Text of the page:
Mining

What Is Bitcoin Mining?

When you send Bitcoin to a different address, nodes (computer programs) will first verify that you have the Bitcoin to spend by checking the entire transaction history of Bitcoin.

Then specialised nodes called “miners” will process your transaction with a batch, or “block”, of other transactions every 10 minutes. Once processed, this block of transactions then gets added to existing blocks known as the blockchain and successful miners receive some Bitcoin for doing so as part of the protocol.

This processing of transactions is called Mining, where blocks of transactions are etched in the blockchain and can’t be reversed. Find out more about the mining process below along with some options on how you can start mining.

 

In the early days, there was a time when you could mine Bitcoin using a regular PC. However, as time has gone on, more people have started using Bitcoin, meaning more transactions are happening each day, which required more specialised hardware to process them. 

This specialised hardware comes in the form of ASIC computers (Application Specific Integrated Circuit). These ASICs came about in 2013 and are desirable because they can process more transactions in a more energy efficient way than mining on your PC or GPU.

But why does processing transactions require so much energy in the first place? It’s all to do with hash and we’re not talking about the green stuff lol!

Everyone uses hashes every day without realising when we send emails, messages or browsing the internet as hashes are a way of encrypting actions and provide security – for example, notice the padlock next to the url at the top of this page.

Anyway, with Bitcoin, hashes encrypt the blockchain so that transactions aren’t double-spent or falsified. Here’s how it works.

When a new block is being created, the ASIC miners need to solve a complex mathematical problem, known as a hash. If they successfully do this, they have a chance to be rewarded with Bitcoin so the more hashes an ASIC completes in a given time, the more Bitcoin it is likely to earn.

As more people turn ASIC miners online to earn Bitcoin, the number of hashes (hash rate) per block and the difficulty of these hashes increases, which requires more energy to power more ASICs and so on. 

The opposite is true if there are less ASIC miners online so the whole protocol automatically adjusts the hash rate and difficulty of the calculations depending on how many miners are online – it’s clever stuff!

You don’t really need to know the ins and outs of cryptography unless you want to build the next generation of ASIC miners or be a Bitcoin developer but it’s worth knowing as this is where the bulk of the energy consumption comes from.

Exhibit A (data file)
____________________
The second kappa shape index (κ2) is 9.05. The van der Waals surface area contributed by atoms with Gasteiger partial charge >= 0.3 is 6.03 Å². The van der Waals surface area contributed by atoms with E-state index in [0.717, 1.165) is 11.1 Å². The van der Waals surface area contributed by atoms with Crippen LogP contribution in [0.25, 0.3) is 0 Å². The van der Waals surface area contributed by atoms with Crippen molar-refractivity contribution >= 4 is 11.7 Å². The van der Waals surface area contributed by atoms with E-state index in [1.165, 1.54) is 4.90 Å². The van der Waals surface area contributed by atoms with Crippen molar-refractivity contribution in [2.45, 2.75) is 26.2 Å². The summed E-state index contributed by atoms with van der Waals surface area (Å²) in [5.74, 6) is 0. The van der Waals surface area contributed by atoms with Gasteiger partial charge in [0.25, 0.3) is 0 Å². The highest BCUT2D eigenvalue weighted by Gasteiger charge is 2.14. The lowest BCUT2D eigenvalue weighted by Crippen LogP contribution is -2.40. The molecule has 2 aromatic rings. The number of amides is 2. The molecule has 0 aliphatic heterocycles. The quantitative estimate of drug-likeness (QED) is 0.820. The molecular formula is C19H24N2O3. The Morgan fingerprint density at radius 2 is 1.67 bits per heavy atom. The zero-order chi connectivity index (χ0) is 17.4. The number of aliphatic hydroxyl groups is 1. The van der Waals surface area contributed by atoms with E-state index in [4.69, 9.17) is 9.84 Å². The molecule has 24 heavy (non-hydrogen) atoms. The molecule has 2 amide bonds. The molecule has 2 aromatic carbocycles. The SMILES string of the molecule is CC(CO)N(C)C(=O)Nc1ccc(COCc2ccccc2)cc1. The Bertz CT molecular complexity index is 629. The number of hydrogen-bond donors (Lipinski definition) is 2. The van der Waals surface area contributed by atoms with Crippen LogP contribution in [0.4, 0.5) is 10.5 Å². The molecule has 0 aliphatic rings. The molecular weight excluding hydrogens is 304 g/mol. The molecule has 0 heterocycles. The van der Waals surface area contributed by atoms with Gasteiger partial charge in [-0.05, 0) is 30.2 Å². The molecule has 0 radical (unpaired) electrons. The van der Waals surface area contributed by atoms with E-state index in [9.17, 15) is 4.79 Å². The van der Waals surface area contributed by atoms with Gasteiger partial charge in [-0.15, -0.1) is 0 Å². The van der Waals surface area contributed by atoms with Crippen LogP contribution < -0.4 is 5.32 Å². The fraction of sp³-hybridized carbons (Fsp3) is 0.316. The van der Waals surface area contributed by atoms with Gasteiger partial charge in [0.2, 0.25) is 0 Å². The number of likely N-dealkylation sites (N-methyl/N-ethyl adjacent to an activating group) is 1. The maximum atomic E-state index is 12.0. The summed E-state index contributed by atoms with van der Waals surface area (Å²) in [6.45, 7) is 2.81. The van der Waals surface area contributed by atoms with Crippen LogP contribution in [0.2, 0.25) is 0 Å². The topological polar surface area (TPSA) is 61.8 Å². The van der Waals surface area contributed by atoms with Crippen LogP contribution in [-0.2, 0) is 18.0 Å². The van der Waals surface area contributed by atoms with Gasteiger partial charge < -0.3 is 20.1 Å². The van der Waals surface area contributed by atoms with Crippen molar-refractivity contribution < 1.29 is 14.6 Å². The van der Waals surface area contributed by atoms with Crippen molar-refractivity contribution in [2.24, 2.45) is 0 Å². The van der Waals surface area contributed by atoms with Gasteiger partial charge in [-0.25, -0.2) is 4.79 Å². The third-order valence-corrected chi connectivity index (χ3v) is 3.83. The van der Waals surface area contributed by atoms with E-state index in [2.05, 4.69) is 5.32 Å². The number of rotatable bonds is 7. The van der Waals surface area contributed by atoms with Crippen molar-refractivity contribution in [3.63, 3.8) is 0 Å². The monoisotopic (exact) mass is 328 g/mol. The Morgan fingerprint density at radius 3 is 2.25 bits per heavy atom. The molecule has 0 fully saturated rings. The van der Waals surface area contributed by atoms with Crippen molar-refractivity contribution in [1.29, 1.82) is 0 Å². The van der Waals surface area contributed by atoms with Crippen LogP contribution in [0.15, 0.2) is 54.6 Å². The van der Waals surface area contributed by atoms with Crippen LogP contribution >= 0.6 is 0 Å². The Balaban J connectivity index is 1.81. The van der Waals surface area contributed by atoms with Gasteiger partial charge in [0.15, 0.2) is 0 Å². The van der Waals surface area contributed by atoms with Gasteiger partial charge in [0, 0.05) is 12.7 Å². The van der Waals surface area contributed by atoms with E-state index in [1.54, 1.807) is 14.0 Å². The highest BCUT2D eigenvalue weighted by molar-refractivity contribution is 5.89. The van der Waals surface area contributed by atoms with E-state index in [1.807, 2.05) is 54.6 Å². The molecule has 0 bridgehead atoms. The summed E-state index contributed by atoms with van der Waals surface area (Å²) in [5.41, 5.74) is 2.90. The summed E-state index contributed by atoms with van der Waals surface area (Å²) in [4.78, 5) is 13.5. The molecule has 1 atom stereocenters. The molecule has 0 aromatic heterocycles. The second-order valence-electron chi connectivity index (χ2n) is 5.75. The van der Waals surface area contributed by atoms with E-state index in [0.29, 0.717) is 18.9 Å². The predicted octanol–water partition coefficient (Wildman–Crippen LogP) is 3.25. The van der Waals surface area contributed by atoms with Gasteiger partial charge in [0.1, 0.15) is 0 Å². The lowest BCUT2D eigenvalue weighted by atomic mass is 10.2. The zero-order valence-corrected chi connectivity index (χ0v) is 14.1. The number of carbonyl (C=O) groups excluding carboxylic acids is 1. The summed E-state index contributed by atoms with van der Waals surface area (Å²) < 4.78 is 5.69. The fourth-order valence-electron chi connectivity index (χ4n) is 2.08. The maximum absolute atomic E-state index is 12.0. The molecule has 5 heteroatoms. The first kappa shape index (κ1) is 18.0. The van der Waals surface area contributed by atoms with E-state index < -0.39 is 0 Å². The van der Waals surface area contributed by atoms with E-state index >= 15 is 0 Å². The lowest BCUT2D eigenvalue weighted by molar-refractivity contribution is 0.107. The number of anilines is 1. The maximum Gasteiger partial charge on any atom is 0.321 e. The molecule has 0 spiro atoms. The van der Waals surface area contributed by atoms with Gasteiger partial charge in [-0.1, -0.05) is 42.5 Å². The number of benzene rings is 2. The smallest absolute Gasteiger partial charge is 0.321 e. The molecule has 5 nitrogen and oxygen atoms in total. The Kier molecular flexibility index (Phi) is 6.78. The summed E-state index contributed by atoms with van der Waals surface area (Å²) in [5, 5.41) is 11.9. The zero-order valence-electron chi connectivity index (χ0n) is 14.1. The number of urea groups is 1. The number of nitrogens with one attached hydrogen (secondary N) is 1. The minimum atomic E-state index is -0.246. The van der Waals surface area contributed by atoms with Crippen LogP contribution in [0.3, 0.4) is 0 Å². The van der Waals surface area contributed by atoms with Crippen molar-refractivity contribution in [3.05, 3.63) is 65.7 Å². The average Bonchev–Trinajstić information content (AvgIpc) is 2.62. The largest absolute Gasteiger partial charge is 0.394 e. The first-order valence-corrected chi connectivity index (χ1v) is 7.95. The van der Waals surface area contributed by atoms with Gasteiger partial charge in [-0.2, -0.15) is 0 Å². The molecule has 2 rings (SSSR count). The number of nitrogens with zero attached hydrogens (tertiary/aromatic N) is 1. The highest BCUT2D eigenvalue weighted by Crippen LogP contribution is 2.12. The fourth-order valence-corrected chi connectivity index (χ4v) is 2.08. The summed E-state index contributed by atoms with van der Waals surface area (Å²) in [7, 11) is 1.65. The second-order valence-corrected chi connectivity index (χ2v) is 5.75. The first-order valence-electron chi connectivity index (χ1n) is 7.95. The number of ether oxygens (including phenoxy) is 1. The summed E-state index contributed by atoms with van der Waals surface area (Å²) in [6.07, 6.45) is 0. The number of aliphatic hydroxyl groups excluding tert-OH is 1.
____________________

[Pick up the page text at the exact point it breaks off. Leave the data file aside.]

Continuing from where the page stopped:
As you might imagine, there are a lot of transactions that need to get processed which does consume a lot of energy but that’s part and parcel of an open, decentralised monetary network that’s running 24/7/365.

There is a shift towards green energy with over half of the power used across the globe being renewable in June 2021.

If you just decided to plug an ASIC miner on in your home then the electricity costs would certainly ramp up if you didn’t have any renewable power sources! Not only that but you’d probably be losing sleep due to the noise these machines produce!

This is why you will find Bitcoin mining equipment right next to green energy sources such as hydro, wind, solar, geothermal and so on because it is far cheaper to run ASICs this way, lowering the cost of energy, increasing your income and not being kept awake by the noise! 

Other cheap energy sources come from “excess energy” where companies literally have too much energy on their grid, which often results in them having to waste it, burn it off, doing gas flares or something else that is also potentially harmful to the environment. 

Bitcoin miners make use of this excess energy to power their ASIC miners, which would otherwise have gone to waste, securing the Bitcoin network, processing transactions whilst potentially earning some Bitcoin for doing so. These energy providers then just switch their miners off once the excess energy has been used so they can continue with their core services.

You might have gathered that the Bitcoin mining industry is a fascinating one in that miners are incentivised to look for cheaper, greener energy sources to keep their costs down and profits high. As newer ASICs come out, there’s a race to buy this equipment and get it online as soon as possible to process more transactions to earn those sweet Bitcoin rewards.

With more innovations in the space, Bitcoin mining can really make the most of waste energy or material that is damaging to the environment and use it to power their miners such as old car tyres.

At TBM, we really can’t see any other direction for Bitcoin mining to go other than 100% green and will continue to share our knowledge and experience as we get more involved in green mining ourselves.

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